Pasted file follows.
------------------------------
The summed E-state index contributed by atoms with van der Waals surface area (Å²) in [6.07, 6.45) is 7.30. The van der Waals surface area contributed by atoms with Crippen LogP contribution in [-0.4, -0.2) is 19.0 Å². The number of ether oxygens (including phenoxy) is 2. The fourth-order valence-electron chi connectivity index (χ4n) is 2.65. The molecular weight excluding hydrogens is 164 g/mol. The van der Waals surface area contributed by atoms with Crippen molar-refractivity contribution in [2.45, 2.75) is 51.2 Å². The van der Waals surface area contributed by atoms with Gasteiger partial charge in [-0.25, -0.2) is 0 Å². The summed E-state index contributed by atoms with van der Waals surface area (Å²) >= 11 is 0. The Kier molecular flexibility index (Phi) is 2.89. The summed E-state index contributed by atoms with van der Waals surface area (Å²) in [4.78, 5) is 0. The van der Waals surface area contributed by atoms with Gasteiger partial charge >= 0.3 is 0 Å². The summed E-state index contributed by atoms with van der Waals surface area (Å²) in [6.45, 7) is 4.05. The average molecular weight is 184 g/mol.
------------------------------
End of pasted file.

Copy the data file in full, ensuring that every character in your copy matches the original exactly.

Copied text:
The summed E-state index contributed by atoms with van der Waals surface area (Å²) in [6.07, 6.45) is 7.30. The van der Waals surface area contributed by atoms with Crippen LogP contribution in [-0.4, -0.2) is 19.0 Å². The number of ether oxygens (including phenoxy) is 2. The fourth-order valence-electron chi connectivity index (χ4n) is 2.65. The molecular weight excluding hydrogens is 164 g/mol. The van der Waals surface area contributed by atoms with Crippen molar-refractivity contribution in [2.45, 2.75) is 51.2 Å². The van der Waals surface area contributed by atoms with Gasteiger partial charge in [-0.25, -0.2) is 0 Å². The summed E-state index contributed by atoms with van der Waals surface area (Å²) >= 11 is 0. The Kier molecular flexibility index (Phi) is 2.89. The summed E-state index contributed by atoms with van der Waals surface area (Å²) in [4.78, 5) is 0. The van der Waals surface area contributed by atoms with Gasteiger partial charge >= 0.3 is 0 Å². The summed E-state index contributed by atoms with van der Waals surface area (Å²) in [6.45, 7) is 4.05. The average molecular weight is 184 g/mol.